Top-load agitator washers have been around for decades, and their appeal endures. Although most don’t clean as well as other washer types, they still outsell front-loaders and high-efficiency top-loaders, the kind without an agitator.

Roughly 9.9 million washers were shipped to stores in 2017. About 39 percent were top-load agitator washers, and 36 percent were top-loaders without an agitator (known as high-efficiency top-loaders), according to the Association of Home Appliance Manufacturers. Only 25 percent of washers shipped were front-loaders.

“Agitator washers remain popular, in part, because they have shorter cycle times than other types of washers,” says Emilio Gonzalez, an engineer and manager in appliance testing at Consumer Reports. “And they’re usually your least expensive option. Most of the top-load agitator models in our washing machine ratings cost less than $500.

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Lab Tested for Your Home 
To find out how well each washer cleans, testers launder fabric swatches stained with red wine, cocoa, and carbon (which is similar to soot), among other stains. The tests are designed to challenge the washer so that we can see real differences among the machines.

We also test to find out how gentle the machine is on fabrics, record the amount of water and energy used, and note the energy needed to dry laundry. (Washers that extract more water shorten dryer time and score higher in our energy-efficiency tests.)

Most agitator top-loaders we tested are noisy. That's why our panelists judge each washer's noise levels during the fill, agitate/tumble, drain, and spin cycles.

If you’re considering a top-load agitator washer, here are five things to consider.

1. Cleaning: Not the Best but Good Enough

None of the top-load agitator washers we tested earned an Excellent score in cleaning. That’s partly due to the fact that wash times are shorter.

Many scored Good, so they should clean a typically soiled load well but might have trouble with heavily stained or soiled items. 

If your washer’s cleaning performance is lackluster, use a more aggressive setting, such as the heavy-soil or heavy-duty cycle. Pretreat tough stains, and try a laundry detergent that delivers more punch. See "Tide Beats Persil" for a look at our latest test results.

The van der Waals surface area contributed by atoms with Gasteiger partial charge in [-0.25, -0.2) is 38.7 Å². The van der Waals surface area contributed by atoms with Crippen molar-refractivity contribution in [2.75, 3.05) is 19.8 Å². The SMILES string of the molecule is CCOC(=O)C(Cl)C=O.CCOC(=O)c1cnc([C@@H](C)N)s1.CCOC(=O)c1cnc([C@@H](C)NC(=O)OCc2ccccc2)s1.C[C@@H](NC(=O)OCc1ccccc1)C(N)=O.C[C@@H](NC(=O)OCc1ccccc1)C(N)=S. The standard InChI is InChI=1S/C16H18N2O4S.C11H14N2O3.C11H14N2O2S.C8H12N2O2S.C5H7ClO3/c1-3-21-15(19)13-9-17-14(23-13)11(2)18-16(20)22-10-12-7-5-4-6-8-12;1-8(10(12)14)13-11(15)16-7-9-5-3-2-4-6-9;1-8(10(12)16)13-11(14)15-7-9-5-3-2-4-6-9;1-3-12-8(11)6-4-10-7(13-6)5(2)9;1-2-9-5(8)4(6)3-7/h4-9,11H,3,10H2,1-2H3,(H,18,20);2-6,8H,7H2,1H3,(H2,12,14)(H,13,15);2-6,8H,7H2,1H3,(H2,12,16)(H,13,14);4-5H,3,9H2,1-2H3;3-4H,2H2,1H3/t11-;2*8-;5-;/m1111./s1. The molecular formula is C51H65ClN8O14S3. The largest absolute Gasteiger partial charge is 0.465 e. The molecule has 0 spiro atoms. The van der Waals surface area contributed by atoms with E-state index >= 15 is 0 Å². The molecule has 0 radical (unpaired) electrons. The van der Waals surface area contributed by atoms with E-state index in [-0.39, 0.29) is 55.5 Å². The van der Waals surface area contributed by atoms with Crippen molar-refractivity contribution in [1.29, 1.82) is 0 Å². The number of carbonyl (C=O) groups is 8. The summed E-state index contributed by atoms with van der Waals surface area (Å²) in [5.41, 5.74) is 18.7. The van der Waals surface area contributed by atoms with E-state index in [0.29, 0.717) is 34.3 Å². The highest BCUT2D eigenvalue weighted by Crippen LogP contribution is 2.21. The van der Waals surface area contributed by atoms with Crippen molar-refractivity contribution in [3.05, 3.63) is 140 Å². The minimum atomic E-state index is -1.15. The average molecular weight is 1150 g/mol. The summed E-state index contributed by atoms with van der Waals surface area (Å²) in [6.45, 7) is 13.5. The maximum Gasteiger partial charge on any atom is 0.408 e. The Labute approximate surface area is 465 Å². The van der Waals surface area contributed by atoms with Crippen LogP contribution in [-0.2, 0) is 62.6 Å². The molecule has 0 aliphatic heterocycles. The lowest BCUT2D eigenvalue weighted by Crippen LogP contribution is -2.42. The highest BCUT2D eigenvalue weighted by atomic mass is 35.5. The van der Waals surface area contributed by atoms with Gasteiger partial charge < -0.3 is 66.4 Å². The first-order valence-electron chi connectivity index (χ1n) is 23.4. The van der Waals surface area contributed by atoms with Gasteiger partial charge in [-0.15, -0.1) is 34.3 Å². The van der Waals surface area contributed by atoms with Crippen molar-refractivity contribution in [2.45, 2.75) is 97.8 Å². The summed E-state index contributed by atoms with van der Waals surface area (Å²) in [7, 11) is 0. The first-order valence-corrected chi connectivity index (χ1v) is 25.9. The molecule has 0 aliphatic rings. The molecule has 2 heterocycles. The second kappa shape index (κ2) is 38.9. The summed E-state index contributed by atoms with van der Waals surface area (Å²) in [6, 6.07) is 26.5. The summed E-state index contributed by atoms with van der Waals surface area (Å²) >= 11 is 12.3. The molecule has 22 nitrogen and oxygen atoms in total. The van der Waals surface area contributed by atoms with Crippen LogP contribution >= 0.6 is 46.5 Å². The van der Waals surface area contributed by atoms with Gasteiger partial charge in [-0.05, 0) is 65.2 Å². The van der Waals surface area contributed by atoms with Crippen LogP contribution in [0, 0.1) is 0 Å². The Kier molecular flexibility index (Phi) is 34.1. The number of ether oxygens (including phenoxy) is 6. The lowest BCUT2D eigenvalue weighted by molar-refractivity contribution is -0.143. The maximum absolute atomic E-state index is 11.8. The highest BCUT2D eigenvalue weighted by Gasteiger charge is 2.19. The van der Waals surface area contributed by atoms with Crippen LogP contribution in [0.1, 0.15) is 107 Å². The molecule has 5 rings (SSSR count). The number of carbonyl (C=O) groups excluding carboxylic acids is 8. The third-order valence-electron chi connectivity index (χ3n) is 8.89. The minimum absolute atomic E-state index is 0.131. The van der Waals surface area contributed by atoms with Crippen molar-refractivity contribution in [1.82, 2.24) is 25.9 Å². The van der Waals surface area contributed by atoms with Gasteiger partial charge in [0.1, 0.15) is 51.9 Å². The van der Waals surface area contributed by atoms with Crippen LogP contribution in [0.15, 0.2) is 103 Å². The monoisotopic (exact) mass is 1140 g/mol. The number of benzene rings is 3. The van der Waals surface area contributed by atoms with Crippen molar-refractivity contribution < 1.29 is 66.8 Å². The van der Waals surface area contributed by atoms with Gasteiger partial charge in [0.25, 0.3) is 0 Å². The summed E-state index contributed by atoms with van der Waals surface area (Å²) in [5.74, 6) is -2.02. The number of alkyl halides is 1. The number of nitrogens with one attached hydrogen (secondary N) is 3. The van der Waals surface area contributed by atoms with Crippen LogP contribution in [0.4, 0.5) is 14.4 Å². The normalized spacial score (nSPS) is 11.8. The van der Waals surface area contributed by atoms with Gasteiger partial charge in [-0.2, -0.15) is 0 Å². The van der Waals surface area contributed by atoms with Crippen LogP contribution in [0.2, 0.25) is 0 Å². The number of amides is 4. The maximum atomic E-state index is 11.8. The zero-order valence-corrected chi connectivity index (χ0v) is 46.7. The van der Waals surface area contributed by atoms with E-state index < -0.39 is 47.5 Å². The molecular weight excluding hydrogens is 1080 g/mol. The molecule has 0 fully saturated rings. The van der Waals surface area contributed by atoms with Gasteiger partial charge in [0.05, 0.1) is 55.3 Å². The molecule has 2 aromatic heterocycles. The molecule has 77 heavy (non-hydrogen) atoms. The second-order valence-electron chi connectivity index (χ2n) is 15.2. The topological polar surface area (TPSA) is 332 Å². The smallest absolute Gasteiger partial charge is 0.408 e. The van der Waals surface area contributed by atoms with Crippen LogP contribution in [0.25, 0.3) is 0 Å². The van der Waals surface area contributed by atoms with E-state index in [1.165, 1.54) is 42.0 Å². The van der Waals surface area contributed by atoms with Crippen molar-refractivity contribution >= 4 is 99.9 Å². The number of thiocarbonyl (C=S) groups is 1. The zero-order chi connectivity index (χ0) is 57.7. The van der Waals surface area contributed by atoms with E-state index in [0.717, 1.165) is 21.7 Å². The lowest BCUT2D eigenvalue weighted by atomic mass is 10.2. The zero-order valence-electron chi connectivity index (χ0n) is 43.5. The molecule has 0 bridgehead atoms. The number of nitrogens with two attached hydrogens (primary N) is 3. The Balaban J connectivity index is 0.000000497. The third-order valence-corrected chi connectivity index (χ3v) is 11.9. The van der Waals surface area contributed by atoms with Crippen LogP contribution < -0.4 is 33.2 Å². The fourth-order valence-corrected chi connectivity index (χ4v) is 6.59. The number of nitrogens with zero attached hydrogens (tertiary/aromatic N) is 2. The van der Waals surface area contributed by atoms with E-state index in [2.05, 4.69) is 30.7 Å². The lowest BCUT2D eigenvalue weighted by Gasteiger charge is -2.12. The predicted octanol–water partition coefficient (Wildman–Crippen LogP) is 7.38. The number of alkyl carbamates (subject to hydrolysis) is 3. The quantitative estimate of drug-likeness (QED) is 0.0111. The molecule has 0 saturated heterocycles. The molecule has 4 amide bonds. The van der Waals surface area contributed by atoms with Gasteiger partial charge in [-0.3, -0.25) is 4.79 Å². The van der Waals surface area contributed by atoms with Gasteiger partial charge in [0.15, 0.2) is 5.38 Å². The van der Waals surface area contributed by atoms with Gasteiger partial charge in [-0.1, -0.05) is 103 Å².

2. They're Tough on Fabrics

Many top-load agitator washers earned only a Good or a Fair in our gentleness tests. “The agitator churns the laundry and the fabrics rub up against each other, which can cause the fabrics to wear out,” Gonzalez says.

Of the two dozen models in our washer ratings, just two scored Excellent in gentleness—the Speed Queen AWNE82SP113TW01, $900, and the Fisher & Paykel WA3927G1, $800. 

3. They Use More Water Than Other Types

All washers use less water than they once did thanks to tougher federal standards. However, agitator top-loaders still typically use more water than other washer types.

Twenty years ago, some agitator top-loaders we tested used more than 40 gallons of water to wash an average-sized load. Today, most models tested have an automatic load-sensing feature. The best sensors add the right amount of water based on the load’s weight, improving water efficiency.

Machines earning a Good or a Fair in water efficiency use about 16 to 24 gallons to wash an average-sized load, and the least water-efficient typically use 26 gallons or more. 

4. Few Carry the Energy Star

Our washing machine ratings show how well each washer did in our tests for water and energy efficiency. If a washer carries the Energy Star logo, that tells you that a third party has certified the machine’s water and energy efficiency. The Energy Star status comes in handy if you’re hoping for a rebate from your utility company.

Most of the front-loaders and HE top-loaders in our ratings are Energy Star-qualified. The only Energy Star-qualified agitator top-loaders tested are the Maytag MVWB865GW, $630, GE GTW685BSLWS, $630, and GE GTW485ASJWS, $480.

5. The Marketing Can Be Confusing

Traditionally, top-load agitator washers were more about function than form, considering these appliances were typically hidden in basements.

But some new models are getting stylish curves, a glass lid, or a stainless finish and look similar to HE top-loaders. These design tweaks, of course, can push up the price.

Some manufacturers have gone as far as slapping the HE label on top-load agitator washers, which can be misleading. “Agitator top-loaders typically use a lot more water than HE top-loaders, and they can’t spin as fast so they extract less water, which makes dryer time longer,” Gonzalez says. “That’s hardly high efficiency.”

Ann Bailey, director of the Energy Star Products Program, further warns about the need to beware of high-efficiency claims associated with a so-called HE agitator washer. “The HE designation is intended to match certain washer types with specially designed laundry detergent,” she says. “There are no standards for energy efficiency behind it.” 

Regular detergent is too sudsy for a water-efficient machine, so manufacturers recommend using HE laundry detergents. They produce less suds, which helps prevent washer odors and problems with functionality. Your owner's manual will tell you what type of detergent works best for your machine.

Shopping for a Washer? 
Our Washer Buyer Guide is a good place to start. You'll find well over 100 models in our washing machine ratings, with prices from $275 to around $2,500. You'll see the dimensions for each model, brand reliability data, and a features tab that offers useful info. Use the filters to help narrow your options.

Should You Wash Clothes in Hot Water?

Think your clothes come out cleaner with hot water? Consumer Reports' appliance expert, Emilio Gonzalez, explains to 'Consumer 101' TV show host, Jack Rico, why it might not be necessary to wash clothes at a higher temperature.